You can watch the interview here, and the trailer for the documentary here. It comes out on DVD and Blu-Ray in a couple of days, on November 3rd, and can be purchased directly from the movie’s official website or from stores like Amazon. I highly encourage you to get it and watch it.

Turning trash into usable products

Ann Wizer from XSProject Foundation (as in “excess”) is making custom-designed bags and other products from non-recyclable plastic waste found in Indonesia and the Philippines. She buys the raw materials from trash pickers, whom she pays at above-market rates, and, using trained artisans, creates beautiful products from trash that would be clogging landfills, streets and waterways in those countries.

Through its work, the Foundation is protecting the environment, reducing poverty, and teaching locals how to sustain themselves through the work of their own hands. The end results are beautiful, as you can from the photos and the embedded video below. The cause is noble, the work is noble, the means are innovative, sustainable and ennobling, and so I think Ms. Wizer and her XSProject Foundation deserve our applause for the wonderful work they’re doing.

Embedded video from CNN
Turning trash into usable products (CNN)

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* I would have linked to their online catalog of products, but at the time of writing this, it seems to be down.

Images used courtesy of XSProject Foundation.

The cat house – part 8

This is part eight of a personal carpentry project whose stages were recorded on video: building a cat house for our two kittens. Here are the other parts:

In this post, you’ll see the finished cat house, hear a bit more about the thinking behind the project, and find out my final opinion about what I’ve built. At this point, the cat house is pretty much complete, although a couple of small touches — like a frame around the window and a rubber door at the entrance — still need to be done. This means there will be a part 9 at some point in the near future, likely within the next 1-2 months.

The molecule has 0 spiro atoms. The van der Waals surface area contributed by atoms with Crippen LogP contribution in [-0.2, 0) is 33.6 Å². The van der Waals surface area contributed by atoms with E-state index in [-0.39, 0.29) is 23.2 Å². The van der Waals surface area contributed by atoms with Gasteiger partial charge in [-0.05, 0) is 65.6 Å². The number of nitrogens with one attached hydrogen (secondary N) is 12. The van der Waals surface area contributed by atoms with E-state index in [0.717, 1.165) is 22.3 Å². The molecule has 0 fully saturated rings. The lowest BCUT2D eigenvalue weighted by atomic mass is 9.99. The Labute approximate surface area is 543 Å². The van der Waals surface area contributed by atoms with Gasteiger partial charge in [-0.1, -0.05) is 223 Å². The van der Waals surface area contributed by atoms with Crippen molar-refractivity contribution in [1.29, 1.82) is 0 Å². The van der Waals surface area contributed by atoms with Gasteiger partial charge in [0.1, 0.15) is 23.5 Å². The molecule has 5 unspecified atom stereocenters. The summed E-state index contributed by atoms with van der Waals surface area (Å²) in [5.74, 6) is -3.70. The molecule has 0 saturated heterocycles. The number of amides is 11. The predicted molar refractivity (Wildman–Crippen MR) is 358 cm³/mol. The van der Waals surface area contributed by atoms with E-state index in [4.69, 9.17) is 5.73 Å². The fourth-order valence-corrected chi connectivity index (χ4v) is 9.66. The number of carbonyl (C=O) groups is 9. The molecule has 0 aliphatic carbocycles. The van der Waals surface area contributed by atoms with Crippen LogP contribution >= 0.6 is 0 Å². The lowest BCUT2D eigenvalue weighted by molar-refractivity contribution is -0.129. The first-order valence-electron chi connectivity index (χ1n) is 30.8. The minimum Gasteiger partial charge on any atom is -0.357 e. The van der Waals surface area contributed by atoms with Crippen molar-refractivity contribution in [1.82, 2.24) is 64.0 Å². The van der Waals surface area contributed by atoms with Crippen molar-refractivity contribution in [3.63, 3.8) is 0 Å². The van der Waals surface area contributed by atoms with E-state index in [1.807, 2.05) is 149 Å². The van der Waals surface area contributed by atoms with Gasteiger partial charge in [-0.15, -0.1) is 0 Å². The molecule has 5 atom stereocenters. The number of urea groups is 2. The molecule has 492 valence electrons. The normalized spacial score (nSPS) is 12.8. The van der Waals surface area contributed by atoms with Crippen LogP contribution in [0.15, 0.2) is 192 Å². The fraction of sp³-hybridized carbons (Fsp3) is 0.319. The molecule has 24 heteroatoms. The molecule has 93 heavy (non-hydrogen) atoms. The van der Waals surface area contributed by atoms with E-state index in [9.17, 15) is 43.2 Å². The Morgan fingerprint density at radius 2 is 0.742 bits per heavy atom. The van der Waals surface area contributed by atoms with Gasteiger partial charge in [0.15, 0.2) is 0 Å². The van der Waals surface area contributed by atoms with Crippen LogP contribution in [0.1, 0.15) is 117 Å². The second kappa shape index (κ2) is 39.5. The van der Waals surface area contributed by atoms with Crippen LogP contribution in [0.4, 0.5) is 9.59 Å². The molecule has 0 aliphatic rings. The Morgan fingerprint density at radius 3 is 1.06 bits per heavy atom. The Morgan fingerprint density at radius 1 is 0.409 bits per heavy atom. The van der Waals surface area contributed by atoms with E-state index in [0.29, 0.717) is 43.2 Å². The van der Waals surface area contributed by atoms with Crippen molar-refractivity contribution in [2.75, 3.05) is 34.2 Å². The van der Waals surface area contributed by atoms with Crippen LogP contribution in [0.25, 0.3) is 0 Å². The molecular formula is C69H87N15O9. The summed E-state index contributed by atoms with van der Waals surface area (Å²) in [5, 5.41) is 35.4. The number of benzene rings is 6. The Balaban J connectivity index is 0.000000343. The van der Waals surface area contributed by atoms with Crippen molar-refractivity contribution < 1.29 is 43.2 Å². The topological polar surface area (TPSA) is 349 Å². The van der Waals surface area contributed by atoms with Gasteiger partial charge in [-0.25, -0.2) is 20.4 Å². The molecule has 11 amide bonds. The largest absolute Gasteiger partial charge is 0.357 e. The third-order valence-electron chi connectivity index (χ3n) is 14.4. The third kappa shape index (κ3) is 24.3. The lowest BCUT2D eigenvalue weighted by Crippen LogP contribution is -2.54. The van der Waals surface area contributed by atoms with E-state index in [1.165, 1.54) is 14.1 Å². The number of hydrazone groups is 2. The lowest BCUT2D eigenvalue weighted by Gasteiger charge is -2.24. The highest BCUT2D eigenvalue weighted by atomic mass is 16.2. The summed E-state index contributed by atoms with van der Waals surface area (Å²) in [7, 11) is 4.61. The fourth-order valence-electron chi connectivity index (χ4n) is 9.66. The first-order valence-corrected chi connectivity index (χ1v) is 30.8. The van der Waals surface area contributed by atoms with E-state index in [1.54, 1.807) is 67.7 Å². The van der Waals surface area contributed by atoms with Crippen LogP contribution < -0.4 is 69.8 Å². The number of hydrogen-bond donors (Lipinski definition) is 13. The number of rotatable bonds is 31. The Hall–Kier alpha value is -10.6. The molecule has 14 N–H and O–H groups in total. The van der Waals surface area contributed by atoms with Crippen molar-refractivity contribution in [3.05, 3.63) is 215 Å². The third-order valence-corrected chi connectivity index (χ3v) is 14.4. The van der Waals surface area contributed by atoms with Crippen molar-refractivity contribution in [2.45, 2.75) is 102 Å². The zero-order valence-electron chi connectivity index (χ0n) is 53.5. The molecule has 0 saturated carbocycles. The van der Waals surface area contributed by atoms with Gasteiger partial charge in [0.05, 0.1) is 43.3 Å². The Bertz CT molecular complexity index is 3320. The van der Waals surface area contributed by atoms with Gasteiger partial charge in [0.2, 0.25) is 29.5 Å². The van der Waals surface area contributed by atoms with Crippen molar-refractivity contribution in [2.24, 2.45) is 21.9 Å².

As mentioned in the videos and in one of the first parts, the cat house was built using both leftover and reclaimed wood and thermal insulation. Pretty much everything I used in its construction I already had lying around my yard from ongoing renovations to our home. The only things I bought specifically for it were the two casters, the asphalt roof tiles, and the wood screws, which added up to a cost of 100 RON or about $33.

See this video on blip.tv, SmugMug or YouTube.

The cat house – part 7

This is part seven of a personal carpentry project whose stages were recorded on video: building a cat house for our two kittens. Here are the other parts:

In this video, I’ve already completed all of the carpentry work and the cat house is assembled. It’s also been stained and it’s about to be treated with wood wax. Lots of details about what’s been done and what’s about to be done are offered in the video, such as what I’m going to do about the entrance and how the roof has been mounted and how it seals against heat loss.

See this video on blip.tv, SmugMug or YouTube.

The cat house – part 6

This is part six of a personal carpentry project whose stages were recorded on video: building a cat house for our two kittens. Here are the other parts:

In this video, you can see the three layers of insulation in the side walls: the 2 cm boards at the exterior, the polystyrene layer, and the 1 cm boards nailed over the polystyrene and secured to the 2cm exterior boards with wood screws. Most of the interior joints have already been caulked. Next up is finishing the interior, then sanding and treating the exterior.

See this video on blip.tv, SmugMug and YouTube.